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MarkGB 

"Who controls the food supply controls the people; who controls the energy can control whole continents; who controls money can control the world" - Henry Kissinger

and yet...

"Sooner or later everyone sits down to a banquet of consequences" – Robert Louis Stevenson

The Journalist, the Prince & the forgotten genocide

For the last week I have been largely focused on the pantomime of lies surrounding the assassination of the Saudi Arabian journalist Jamal Khashoggi…and the total ‘missingthepointness’ of the media. It seems that the murder of a journalist is worthy of outrage in a way that the systematic genocide taking place in Yemen, is not. I am not surprised by this, but of course ‘surprised’ and ‘disgusted’ are two very different things.

Here is an update on the story so far, as seen through my eyes, drawing on tweets and the articles that informed them. The first thing that became apparent was that there would be no condemnation from the Prime Minister:

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To understand the UK’s current position on Saudi Arabian arms sales however, it is important to understand the history. Later on I will go back to 1930, but for now let’s refer to a Guardian piece from 2008, when it was still a real newspaper:

https://www.theguardian.com/world/2008/feb/15/bae.armstrade

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By Tuesday October 16th, US Secretary of State Mike Pompeo was on his way to Riyadh to ‘find out what had happened and urge a full investigation’ which was his way of saying ‘help with the cover-up’. Here is an interesting piece from Bill Law at Al-Jazeera:

https://www.aljazeera.com/indepth/opinion/pompeo-khashoggi-problem-mbs-created-181016145309417.html

And here is a typically irreverent take on Pompeo’s visit from ‘The Onion’:

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By this point it was impossible for the British Government to maintain complete radio silence so our our new Foreign Secretary, Jeremy Hunt took to Twitter…I’m pretty sure from the responses he got, he wished he hadn’t. Here was mine, first to Hunt, and then to the Prime Minister:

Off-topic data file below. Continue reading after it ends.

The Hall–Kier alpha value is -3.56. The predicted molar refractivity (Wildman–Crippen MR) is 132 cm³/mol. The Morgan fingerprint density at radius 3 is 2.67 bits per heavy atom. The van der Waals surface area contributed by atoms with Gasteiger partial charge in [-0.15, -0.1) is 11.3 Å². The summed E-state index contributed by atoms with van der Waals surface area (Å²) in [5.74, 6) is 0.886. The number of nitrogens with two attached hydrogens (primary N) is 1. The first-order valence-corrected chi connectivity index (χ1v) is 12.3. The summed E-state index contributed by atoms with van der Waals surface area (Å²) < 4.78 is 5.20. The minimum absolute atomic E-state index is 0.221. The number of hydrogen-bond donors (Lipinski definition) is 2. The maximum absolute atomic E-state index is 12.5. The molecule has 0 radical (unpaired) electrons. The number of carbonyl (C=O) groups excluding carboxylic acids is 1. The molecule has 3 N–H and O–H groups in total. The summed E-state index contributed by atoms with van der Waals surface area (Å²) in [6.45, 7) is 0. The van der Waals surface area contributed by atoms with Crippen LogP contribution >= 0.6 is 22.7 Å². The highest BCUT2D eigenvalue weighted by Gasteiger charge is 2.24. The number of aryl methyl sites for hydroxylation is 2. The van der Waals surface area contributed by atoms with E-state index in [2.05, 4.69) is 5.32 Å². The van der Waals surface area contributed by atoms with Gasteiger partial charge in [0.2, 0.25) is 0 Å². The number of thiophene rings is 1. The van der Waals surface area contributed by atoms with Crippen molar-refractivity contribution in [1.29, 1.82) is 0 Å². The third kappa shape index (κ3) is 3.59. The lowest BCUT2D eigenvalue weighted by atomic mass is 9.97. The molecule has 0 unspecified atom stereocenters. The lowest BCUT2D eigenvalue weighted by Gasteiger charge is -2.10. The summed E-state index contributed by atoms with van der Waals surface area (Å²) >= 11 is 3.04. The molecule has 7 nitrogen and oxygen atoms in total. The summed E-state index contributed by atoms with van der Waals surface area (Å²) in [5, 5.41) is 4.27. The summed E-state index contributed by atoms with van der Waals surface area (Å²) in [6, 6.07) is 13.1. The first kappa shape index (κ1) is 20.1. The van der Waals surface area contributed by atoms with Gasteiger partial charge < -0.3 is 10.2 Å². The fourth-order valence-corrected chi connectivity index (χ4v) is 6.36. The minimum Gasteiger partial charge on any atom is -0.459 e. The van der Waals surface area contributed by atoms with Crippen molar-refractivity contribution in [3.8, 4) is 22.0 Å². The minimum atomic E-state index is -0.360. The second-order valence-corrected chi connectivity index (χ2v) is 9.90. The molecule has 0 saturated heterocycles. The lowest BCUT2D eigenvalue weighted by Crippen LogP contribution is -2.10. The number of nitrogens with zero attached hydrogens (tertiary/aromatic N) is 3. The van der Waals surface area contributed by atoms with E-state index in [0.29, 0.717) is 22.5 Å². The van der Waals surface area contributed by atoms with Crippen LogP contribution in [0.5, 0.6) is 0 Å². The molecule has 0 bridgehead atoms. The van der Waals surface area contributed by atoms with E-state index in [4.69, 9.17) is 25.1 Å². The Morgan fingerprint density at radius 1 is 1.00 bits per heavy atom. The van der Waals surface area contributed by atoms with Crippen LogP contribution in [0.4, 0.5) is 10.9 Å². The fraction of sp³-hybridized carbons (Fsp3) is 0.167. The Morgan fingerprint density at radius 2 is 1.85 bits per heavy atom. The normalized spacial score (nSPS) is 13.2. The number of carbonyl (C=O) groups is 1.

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By now it was being reported by the New York Times that Pompeo’s visit coincided with the transfer of $100 million dollars from Riyadh…money that was already agreed you understand:

https://www.nytimes.com/2018/10/16/world/middleeast/saudi-arabia-money-syria.html

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Then finally, a journalist that nailed it. Here’s Patrick Cockburn writing in Counterpunch, reprinted by Public Reading Rooms:

https://prruk.org/saudi-atrocities-in-yemen-using-uk-arms-are-worse-story-than-disappearance-of-jamal-khashoggi/

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By Friday 19th Pompeo was already trying the old magician’s redirection trick…using of course…Iran

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By the early hours of Saturday morning, which happened to be my 63rd birthday…and the dawn of my final chance to serenade my wife with “Will you still need me, will you still feed me, when I’m 64?”…I discovered that the story had changed…again…

https://www.theguardian.com/world/2018/oct/19/jamal-khashoggi-dead-saudi-arabian-state-television-confirms?CMP=share_btn_tw

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Speaking of redirection, by Sunday I am sure that the cabinet were relieved to have something they could sound tough about…as it emerged that Trump has decided to scrap another nuclear treaty with Russia. Pretty much everyone in the world thinks this is a crazy idea except Britain, and particularly our ManBoy Defence Secretary Gavin Williamson, who beat his shallow chest in a column at the Guardian:

https://www.theguardian.com/politics/2018/oct/21/uk-backs-trumps-nuclear-treaty-withdrawal-blames-russia-for-breakdown

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Where are we now? Well, firstly the media has started to talk about ‘collusion’. This is welcome, but as I suggested earlier, when you look at the history of Britain’s involvement with Saudi Arabia, to call it ‘collusion’ does not tell the whole story…not even close:

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Secondly, the financial elites and other parasites planning to attend ‘Davos in the Desert’ are dropping like flies. Why now? Why not over Yemen? Simple: Because they cannot afford to be seen with people who get CAUGHT. Conscience has nothing whatsoever to do with it. A million Yemenis is a statistic…a murdered journalist is bad PR. Here are the people who’ve dropped out so far:

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You will notice the Financial Times on the list of ‘media partners’. Those of you who have followed me since my days writing in the comments section of the FT will also know that I have taken the FT to task a number of times for their sickening and spineless attitude towards the atrocity of Yemen. This was my last post at the FT:

http://www.markgb.com/blog/2017/11/26/the-fts-sickening-hypocrisy-on-yemen?rq=the%20ft%27s

Finally, for now…the cries of “he’s a reformer, we should give him another chance” have already started, and will doubtless get louder. On a lighter note to finish, therefore, here’s my take on that:

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Sanctions the Ego...and Sanctions the Reality

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